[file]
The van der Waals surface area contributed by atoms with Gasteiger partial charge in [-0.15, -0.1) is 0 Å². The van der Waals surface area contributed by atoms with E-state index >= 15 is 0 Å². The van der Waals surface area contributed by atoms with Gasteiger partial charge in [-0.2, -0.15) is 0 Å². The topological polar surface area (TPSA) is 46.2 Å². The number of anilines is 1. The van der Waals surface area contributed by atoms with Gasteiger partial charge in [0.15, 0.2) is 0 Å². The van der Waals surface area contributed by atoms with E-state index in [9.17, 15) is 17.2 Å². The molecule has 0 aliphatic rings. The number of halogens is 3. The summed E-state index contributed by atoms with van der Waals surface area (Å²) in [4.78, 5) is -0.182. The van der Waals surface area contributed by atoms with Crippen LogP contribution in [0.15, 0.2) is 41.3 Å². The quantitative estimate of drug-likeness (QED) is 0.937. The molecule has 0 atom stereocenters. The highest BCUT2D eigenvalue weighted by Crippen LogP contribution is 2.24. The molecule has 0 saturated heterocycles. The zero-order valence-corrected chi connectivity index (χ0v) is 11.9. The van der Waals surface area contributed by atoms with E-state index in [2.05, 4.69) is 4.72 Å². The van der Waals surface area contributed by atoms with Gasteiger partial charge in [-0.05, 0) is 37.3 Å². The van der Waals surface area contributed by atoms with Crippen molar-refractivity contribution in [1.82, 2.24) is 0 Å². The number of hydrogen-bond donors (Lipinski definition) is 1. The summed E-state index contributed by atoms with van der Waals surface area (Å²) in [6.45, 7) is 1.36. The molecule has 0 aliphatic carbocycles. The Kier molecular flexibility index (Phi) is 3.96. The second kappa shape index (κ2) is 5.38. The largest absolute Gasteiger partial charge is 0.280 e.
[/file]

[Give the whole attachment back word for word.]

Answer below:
The van der Waals surface area contributed by atoms with Gasteiger partial charge in [-0.15, -0.1) is 0 Å². The van der Waals surface area contributed by atoms with E-state index >= 15 is 0 Å². The van der Waals surface area contributed by atoms with Gasteiger partial charge in [-0.2, -0.15) is 0 Å². The topological polar surface area (TPSA) is 46.2 Å². The number of anilines is 1. The van der Waals surface area contributed by atoms with Gasteiger partial charge in [0.15, 0.2) is 0 Å². The van der Waals surface area contributed by atoms with E-state index in [9.17, 15) is 17.2 Å². The molecule has 0 aliphatic rings. The number of halogens is 3. The summed E-state index contributed by atoms with van der Waals surface area (Å²) in [4.78, 5) is -0.182. The van der Waals surface area contributed by atoms with Crippen LogP contribution in [0.15, 0.2) is 41.3 Å². The quantitative estimate of drug-likeness (QED) is 0.937. The molecule has 0 atom stereocenters. The highest BCUT2D eigenvalue weighted by Crippen LogP contribution is 2.24. The molecule has 0 saturated heterocycles. The zero-order valence-corrected chi connectivity index (χ0v) is 11.9. The van der Waals surface area contributed by atoms with E-state index in [2.05, 4.69) is 4.72 Å². The van der Waals surface area contributed by atoms with Gasteiger partial charge in [-0.05, 0) is 37.3 Å². The van der Waals surface area contributed by atoms with Crippen molar-refractivity contribution in [1.82, 2.24) is 0 Å². The number of hydrogen-bond donors (Lipinski definition) is 1. The summed E-state index contributed by atoms with van der Waals surface area (Å²) in [6.45, 7) is 1.36. The molecule has 0 aliphatic carbocycles. The Kier molecular flexibility index (Phi) is 3.96. The second kappa shape index (κ2) is 5.38. The largest absolute Gasteiger partial charge is 0.280 e.